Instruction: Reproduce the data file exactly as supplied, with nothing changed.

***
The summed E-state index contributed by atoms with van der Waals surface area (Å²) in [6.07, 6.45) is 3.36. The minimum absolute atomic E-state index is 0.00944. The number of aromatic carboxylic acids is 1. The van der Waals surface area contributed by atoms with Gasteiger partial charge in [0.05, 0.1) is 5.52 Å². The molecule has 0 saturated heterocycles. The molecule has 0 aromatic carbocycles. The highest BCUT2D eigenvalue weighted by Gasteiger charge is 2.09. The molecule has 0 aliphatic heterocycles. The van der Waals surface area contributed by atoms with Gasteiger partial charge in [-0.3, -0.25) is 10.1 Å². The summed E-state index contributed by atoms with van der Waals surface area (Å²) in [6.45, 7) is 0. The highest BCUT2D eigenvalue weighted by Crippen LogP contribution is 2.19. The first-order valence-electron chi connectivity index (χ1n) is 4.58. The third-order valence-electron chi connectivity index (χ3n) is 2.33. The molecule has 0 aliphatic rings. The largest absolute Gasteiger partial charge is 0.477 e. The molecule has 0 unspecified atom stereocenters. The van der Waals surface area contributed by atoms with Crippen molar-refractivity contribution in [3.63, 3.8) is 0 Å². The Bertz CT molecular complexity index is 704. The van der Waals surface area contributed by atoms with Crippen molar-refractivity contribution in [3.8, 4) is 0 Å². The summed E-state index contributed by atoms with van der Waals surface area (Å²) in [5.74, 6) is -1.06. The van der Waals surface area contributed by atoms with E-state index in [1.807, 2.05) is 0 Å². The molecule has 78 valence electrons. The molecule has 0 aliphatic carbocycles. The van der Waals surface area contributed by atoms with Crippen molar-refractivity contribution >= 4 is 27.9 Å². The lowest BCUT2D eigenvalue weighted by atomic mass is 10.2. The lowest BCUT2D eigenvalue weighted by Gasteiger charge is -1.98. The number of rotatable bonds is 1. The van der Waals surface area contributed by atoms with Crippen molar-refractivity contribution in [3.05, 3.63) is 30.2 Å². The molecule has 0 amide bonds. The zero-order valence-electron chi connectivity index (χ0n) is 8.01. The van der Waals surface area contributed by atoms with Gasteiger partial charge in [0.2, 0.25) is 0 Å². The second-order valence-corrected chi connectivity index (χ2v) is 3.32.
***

The summed E-state index contributed by atoms with van der Waals surface area (Å²) in [6.07, 6.45) is 3.36. The minimum absolute atomic E-state index is 0.00944. The number of aromatic carboxylic acids is 1. The van der Waals surface area contributed by atoms with Gasteiger partial charge in [0.05, 0.1) is 5.52 Å². The molecule has 0 saturated heterocycles. The molecule has 0 aromatic carbocycles. The highest BCUT2D eigenvalue weighted by Gasteiger charge is 2.09. The molecule has 0 aliphatic heterocycles. The van der Waals surface area contributed by atoms with Gasteiger partial charge in [-0.3, -0.25) is 10.1 Å². The summed E-state index contributed by atoms with van der Waals surface area (Å²) in [6.45, 7) is 0. The highest BCUT2D eigenvalue weighted by Crippen LogP contribution is 2.19. The first-order valence-electron chi connectivity index (χ1n) is 4.58. The third-order valence-electron chi connectivity index (χ3n) is 2.33. The molecule has 0 aliphatic rings. The largest absolute Gasteiger partial charge is 0.477 e. The molecule has 0 unspecified atom stereocenters. The van der Waals surface area contributed by atoms with Crippen molar-refractivity contribution in [3.63, 3.8) is 0 Å². The Bertz CT molecular complexity index is 704. The van der Waals surface area contributed by atoms with Crippen molar-refractivity contribution in [3.8, 4) is 0 Å². The summed E-state index contributed by atoms with van der Waals surface area (Å²) in [5.74, 6) is -1.06. The van der Waals surface area contributed by atoms with E-state index in [1.807, 2.05) is 0 Å². The molecule has 78 valence electrons. The molecule has 0 aliphatic carbocycles. The van der Waals surface area contributed by atoms with Crippen molar-refractivity contribution >= 4 is 27.9 Å². The lowest BCUT2D eigenvalue weighted by atomic mass is 10.2. The lowest BCUT2D eigenvalue weighted by Gasteiger charge is -1.98. The number of rotatable bonds is 1. The van der Waals surface area contributed by atoms with Crippen molar-refractivity contribution in [3.05, 3.63) is 30.2 Å². The molecule has 0 amide bonds. The zero-order valence-electron chi connectivity index (χ0n) is 8.01. The van der Waals surface area contributed by atoms with Gasteiger partial charge in [0.2, 0.25) is 0 Å². The second-order valence-corrected chi connectivity index (χ2v) is 3.32.